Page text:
“In the garden with God” doesn’t always mean a walk through the flowers. A few days ago, the Lord spoke to me about how I’m in a season of pruning. Right after that, He pulled out the big shears and went to work.
You see, the evening before, after a simple trip to the store, I got another “tell us how we did” survey. In total irritation, I went on rant, telling my husband, “A survey? Really? That’s ridiculous. All they did was ring up a single purchase!”
The problem with scorn
You might think mine was a perfectly normal reaction. But God thought differently. The problem is, what I expressed was not just displeasure, but scorn. And He reminded me that scorn works directly against the kindness that ushers in His anointing.
What is scorn? In the Old Testament, it’s a word that means to condemn, despise, disdain, mock, or jeer at. Here’s what God thinks about scorn:
The eye that mocks his father, And scorns obedience to his mother, The ravens of the valley will pick it out,
And the young eagles will eat it.
Ouch! In a feeble attempt to defend myself, I asked God how I’m supposed to respond when companies go overboard with their surveys. He asked, “Is it something you can control?” I had to say no. My scorn didn’t change anything about the company, it only impacted me.
Scorn is a poisonous response that allows bitterness to take root. And bitterness doesn’t just poison us, it also brings trouble on others.
Make sure no one misses out on God’s wonderful kindness. Don’t let anyone become bitter and cause trouble for the rest of you.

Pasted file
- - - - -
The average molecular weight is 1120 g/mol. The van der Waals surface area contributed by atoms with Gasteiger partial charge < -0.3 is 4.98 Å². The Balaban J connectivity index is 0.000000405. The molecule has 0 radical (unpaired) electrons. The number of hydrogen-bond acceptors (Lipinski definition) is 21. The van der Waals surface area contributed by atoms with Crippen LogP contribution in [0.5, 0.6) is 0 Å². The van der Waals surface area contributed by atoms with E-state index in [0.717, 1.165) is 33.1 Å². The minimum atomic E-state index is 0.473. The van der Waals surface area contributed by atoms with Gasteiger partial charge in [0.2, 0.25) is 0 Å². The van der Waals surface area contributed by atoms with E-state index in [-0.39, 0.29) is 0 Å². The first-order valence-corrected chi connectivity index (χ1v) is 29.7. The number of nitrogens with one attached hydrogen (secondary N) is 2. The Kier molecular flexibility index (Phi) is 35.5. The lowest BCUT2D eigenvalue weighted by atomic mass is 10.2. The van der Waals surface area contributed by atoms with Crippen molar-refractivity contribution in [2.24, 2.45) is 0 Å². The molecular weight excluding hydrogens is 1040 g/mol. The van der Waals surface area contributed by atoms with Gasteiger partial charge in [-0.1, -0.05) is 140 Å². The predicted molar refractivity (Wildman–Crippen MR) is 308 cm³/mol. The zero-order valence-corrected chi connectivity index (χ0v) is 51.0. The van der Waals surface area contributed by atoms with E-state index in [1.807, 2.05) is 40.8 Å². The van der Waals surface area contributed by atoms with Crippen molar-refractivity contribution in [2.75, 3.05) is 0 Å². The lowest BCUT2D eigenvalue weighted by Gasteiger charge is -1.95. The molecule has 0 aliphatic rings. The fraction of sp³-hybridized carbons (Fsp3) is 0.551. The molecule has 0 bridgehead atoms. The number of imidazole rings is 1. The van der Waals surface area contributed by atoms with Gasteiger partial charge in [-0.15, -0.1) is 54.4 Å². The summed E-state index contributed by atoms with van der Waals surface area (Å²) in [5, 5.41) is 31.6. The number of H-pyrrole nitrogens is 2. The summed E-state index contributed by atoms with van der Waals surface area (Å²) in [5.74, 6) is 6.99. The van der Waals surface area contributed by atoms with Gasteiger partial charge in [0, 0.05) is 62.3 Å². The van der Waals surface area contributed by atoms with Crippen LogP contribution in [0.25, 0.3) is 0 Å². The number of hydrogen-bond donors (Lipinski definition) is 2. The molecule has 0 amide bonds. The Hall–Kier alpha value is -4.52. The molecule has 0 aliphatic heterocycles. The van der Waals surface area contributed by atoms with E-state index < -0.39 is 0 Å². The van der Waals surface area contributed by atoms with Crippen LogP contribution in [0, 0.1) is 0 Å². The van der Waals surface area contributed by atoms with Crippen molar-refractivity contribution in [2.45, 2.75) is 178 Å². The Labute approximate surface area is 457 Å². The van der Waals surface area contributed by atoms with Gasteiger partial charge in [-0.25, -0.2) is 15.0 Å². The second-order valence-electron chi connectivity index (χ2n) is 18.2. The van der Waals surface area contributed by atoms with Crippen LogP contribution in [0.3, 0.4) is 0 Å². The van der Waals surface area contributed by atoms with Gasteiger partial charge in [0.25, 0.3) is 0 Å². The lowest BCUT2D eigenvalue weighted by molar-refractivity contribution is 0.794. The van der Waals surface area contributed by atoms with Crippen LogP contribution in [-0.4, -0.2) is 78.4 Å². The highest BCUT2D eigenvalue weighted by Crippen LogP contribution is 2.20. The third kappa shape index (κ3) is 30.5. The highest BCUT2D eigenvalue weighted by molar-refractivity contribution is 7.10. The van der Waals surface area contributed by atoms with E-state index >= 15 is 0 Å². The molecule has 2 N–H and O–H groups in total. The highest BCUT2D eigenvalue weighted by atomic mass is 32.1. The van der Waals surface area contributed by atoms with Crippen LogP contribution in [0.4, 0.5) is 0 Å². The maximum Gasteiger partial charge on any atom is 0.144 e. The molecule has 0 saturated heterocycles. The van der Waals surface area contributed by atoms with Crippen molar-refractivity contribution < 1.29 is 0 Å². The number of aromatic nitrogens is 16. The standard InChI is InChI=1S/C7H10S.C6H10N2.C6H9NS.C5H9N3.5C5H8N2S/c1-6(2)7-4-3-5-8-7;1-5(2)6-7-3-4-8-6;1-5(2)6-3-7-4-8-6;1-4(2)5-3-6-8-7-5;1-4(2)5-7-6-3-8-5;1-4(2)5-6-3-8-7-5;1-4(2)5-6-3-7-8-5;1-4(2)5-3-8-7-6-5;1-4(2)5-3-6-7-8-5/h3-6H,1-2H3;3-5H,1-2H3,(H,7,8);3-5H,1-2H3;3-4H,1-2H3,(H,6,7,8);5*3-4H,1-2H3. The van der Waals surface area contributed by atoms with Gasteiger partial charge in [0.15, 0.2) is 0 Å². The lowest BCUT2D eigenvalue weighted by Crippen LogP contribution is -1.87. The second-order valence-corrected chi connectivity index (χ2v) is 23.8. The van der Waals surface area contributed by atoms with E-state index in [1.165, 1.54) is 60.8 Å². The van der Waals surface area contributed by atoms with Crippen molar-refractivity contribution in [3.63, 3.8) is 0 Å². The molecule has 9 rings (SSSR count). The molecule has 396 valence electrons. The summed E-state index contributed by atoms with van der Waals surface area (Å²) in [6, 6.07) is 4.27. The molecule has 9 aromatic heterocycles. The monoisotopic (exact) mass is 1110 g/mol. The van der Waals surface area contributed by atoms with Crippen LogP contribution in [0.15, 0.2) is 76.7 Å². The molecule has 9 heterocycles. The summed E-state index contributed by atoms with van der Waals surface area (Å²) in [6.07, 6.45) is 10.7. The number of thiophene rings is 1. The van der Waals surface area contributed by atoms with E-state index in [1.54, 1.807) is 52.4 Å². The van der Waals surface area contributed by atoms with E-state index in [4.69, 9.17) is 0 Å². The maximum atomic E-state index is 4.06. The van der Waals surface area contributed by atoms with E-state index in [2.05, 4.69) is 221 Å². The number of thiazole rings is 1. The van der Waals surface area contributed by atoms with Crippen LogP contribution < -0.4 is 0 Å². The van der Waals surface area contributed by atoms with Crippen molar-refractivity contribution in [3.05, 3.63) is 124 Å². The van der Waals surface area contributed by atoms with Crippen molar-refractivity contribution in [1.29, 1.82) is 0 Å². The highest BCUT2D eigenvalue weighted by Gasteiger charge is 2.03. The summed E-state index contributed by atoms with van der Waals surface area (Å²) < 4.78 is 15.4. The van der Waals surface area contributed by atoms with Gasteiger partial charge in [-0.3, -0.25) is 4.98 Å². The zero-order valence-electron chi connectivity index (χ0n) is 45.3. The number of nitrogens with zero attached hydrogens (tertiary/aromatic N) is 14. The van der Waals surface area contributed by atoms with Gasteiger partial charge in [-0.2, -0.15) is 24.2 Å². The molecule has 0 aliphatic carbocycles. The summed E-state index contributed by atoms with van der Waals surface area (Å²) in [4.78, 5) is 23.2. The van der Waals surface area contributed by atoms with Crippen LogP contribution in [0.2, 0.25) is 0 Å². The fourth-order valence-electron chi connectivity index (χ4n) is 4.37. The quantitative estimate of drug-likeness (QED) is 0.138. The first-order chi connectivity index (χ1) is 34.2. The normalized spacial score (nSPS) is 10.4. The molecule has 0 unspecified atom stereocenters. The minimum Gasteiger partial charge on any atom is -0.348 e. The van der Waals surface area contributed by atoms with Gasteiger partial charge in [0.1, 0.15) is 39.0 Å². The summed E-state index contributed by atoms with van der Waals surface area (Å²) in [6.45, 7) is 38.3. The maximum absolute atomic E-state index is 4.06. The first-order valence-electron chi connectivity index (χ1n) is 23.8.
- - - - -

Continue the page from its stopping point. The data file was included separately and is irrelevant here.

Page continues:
Put it in neutral
I think God understands it’s an annoyance to be inundated with “how did we do” texts, emails, and phone calls. But instead of reacting negatively, we can learn to treat things like this as a “neutral.” We can say, “Well, it’s there, and it’s not my favorite thing, but I’m not going to let it impact my thoughts or behavior. And then we move on.
In the garden with God. There’s no place I’d rather be.
Finally, brethren, whatever things are true, whatever things are noble, whatever things are just, whatever things are pure, whatever things are lovely, whatever things are of good report, if there is any virtue and if there is anything praiseworthy—meditate on these things.
*Contemporary English Version, Second Edition (CEV®) © 2006 American Bible Society. All rights reserved.
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